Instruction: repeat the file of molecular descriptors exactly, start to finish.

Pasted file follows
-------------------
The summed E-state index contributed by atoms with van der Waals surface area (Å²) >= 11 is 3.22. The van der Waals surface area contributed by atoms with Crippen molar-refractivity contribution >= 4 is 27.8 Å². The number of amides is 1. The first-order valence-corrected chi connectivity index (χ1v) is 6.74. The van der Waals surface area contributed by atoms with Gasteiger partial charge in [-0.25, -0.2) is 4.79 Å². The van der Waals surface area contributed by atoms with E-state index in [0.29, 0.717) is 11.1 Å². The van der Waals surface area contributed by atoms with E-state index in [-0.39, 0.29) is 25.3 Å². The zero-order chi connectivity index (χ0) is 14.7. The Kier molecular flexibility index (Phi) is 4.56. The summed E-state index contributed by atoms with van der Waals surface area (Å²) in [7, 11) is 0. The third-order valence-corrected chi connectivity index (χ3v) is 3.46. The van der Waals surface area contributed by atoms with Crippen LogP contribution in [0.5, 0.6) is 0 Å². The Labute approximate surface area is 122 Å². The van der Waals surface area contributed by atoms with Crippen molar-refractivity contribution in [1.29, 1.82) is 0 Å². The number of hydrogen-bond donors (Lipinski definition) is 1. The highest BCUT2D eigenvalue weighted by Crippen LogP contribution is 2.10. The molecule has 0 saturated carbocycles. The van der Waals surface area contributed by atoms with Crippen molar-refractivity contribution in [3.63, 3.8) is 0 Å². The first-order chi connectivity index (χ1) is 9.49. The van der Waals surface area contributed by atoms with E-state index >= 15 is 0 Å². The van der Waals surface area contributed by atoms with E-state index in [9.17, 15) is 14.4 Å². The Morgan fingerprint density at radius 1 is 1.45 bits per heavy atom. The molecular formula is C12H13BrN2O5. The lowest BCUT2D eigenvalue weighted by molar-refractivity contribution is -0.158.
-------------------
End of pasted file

The summed E-state index contributed by atoms with van der Waals surface area (Å²) >= 11 is 3.22. The van der Waals surface area contributed by atoms with Crippen molar-refractivity contribution >= 4 is 27.8 Å². The number of amides is 1. The first-order valence-corrected chi connectivity index (χ1v) is 6.74. The van der Waals surface area contributed by atoms with Gasteiger partial charge in [-0.25, -0.2) is 4.79 Å². The van der Waals surface area contributed by atoms with E-state index in [0.29, 0.717) is 11.1 Å². The van der Waals surface area contributed by atoms with E-state index in [-0.39, 0.29) is 25.3 Å². The zero-order chi connectivity index (χ0) is 14.7. The Kier molecular flexibility index (Phi) is 4.56. The summed E-state index contributed by atoms with van der Waals surface area (Å²) in [7, 11) is 0. The third-order valence-corrected chi connectivity index (χ3v) is 3.46. The van der Waals surface area contributed by atoms with Crippen LogP contribution in [0.5, 0.6) is 0 Å². The Labute approximate surface area is 122 Å². The van der Waals surface area contributed by atoms with Crippen molar-refractivity contribution in [1.29, 1.82) is 0 Å². The number of hydrogen-bond donors (Lipinski definition) is 1. The highest BCUT2D eigenvalue weighted by Crippen LogP contribution is 2.10. The molecule has 0 saturated carbocycles. The van der Waals surface area contributed by atoms with Crippen molar-refractivity contribution in [3.63, 3.8) is 0 Å². The first-order chi connectivity index (χ1) is 9.49. The van der Waals surface area contributed by atoms with E-state index >= 15 is 0 Å². The van der Waals surface area contributed by atoms with E-state index in [9.17, 15) is 14.4 Å². The Morgan fingerprint density at radius 1 is 1.45 bits per heavy atom. The molecular formula is C12H13BrN2O5. The lowest BCUT2D eigenvalue weighted by molar-refractivity contribution is -0.158.